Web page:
For all the huge numbers in Facebook's IPO papers, a surprisingly small figure stands out: $4.39, the amount the site generated per user last year.
It's one of the company's major challenges because the total is paltry compared with competing Internet companies. Google makes more than $30 a year from each registered user. Even struggling Yahoo and AOL make $7 and $10, respectively.
Once Facebook goes public, Wall Street will surely demand more. That means the social network will almost certainly have to attract a lot more users or be more aggressive with its advertising, perhaps by mining personal data even more than it does now.
But can Facebook do all that without spoiling the user experience?
The company may have a tough time increasing the number of ads on a site that has become primarily a home for online conversations.
"It's a communications tool. Can you imagine what a turn-off it would be if we were talking on the phone and AT&T tried to play an ad in the middle of our conversation?" said University of Notre Dame finance professor Tim Loughran, who studies IPOs.
Facebook stock probably won't begin trading until at least May, but analysts already believe the company will try to sell shares at a price that will give it a market value of at least $100 billion - more than Yahoo, AOL and Hewlett Packard Co. combined.
To justify a valuation like that, Facebook will need to maximize its revenue to get closer to Google, one of its biggest rivals. Google's revenue of nearly $38 billion last year translated into about $35 per registered user.
Facebook recorded $3.7 billion in revenue last year.
The question is whether it can bring in more money without alienating the 845 million users who have become accustomed to hanging out with friends and family on the social network without an onslaught of ads.
Part of that online environment has been by design. Facebook co-founder and CEO Mark Zuckerberg wanted to get as many as people as possible to create profiles on the website before figuring out the best ways to profit from all the information about their interests and connections.
In theory, those insights should enable Facebook to target ads to people most likely to be interested in certain products or services. That should appeal to marketers, giving the site enough leverage to charge more for its ads than other sites. If the ads work, Facebook should easily be able to increase revenue per user to $10 to $12 annually, said Wedbush Securities analyst Michael Pachter.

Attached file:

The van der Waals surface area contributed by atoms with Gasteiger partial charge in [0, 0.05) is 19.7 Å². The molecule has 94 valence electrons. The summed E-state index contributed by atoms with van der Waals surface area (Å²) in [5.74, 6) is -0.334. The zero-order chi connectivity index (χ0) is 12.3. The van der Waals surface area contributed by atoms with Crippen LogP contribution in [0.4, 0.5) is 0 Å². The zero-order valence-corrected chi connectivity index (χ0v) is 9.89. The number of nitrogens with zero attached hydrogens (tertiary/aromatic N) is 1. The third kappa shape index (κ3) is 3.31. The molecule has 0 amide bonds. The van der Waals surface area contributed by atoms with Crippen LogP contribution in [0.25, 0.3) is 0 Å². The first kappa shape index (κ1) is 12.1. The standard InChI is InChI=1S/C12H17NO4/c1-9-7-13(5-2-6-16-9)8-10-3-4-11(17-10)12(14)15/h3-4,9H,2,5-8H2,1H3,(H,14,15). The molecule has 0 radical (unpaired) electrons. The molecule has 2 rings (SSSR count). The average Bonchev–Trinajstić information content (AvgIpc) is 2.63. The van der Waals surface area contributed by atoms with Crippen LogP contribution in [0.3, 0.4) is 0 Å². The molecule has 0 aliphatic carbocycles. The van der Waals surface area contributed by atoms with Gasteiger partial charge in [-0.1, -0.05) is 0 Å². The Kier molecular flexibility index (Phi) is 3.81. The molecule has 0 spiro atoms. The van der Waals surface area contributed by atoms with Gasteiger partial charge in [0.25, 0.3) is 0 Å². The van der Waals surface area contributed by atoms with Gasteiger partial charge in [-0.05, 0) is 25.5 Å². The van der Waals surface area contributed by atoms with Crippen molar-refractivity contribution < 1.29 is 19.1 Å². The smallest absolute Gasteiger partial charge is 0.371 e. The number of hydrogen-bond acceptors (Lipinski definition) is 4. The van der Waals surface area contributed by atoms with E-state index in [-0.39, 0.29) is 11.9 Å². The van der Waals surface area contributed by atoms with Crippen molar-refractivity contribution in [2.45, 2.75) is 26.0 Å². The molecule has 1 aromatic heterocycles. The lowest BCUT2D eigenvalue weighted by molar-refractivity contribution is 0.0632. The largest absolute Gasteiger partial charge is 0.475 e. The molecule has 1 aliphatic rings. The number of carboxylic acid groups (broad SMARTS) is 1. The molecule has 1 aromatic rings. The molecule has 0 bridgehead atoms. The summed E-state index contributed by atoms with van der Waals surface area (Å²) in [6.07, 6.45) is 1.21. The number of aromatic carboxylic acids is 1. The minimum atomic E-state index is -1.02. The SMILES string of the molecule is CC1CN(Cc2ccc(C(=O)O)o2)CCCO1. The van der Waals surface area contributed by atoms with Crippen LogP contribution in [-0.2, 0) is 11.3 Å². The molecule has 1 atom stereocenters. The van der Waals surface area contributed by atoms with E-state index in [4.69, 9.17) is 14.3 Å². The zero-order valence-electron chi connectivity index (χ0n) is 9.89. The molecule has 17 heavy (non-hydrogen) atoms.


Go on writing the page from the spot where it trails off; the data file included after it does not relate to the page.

Before Google went public, it also faced questions about its ability to make money from selling ads next to search results, in emails and within videos. Evidently most users don't mind because Google's annual revenue is now about 25 times higher than in 2003.
Advertising isn't the only way Facebook can make money. It charges a commission for some of the sales of games and other services on its website. Although advertising accounted for 85 percent of Facebook's revenue last year, that was less than at Google, where ads accounted for 96 percent of revenue.
Most of Facebook's non-advertising revenue comes from commissions paid by Zynga Inc., the maker of such popular Web games as CityVille and Words With Friends. In its IPO papers, Facebook says it may try to increase its revenue by introducing fees for other e-commerce features on its website.
Facebook, which is based in Menlo Park, California, easily could offer sales of movies, music, even houses and cars. But believing it can expand into those markets requires a huge leap of faith, said Hudson Square Research analyst Daniel Ernst.
"It's like saying because Chipotle has been good at selling burritos in certain urban markets in the U.S., it should be able to make more money selling Chinese food in France," he said.
Facebook says roughly half its audience - about 425 million people - now gets access to its service on smartphones, tablet computers and other mobile devices. But the site acknowledges it hasn't figured out the best way to make money from mobile users.
The application-driven systems on mobile devices pose another threat because they could allow Zynga and other services to offer their own mobile apps to bypass Facebook and connect directly with users.
The rise of mobile devices also opens up an opportunity for Google to expand the audience of Plus, its social networking alternative to Facebook. Although it hasn't done so yet, Google could make Plus part of the Android operating system that runs 250 million smartphones and tablets.
Zuckerberg, Facebook's controlling shareholder as well as its leader, is promising to put users' interests ahead of the company's financial interests.
"Simply put: We don't build services to make money; we make money to build better services," Zuckerberg wrote in a letter included in Wednesday's IPO filing. "These days, I think more and more people want to use services from companies that believe in something beyond simply maximizing profits."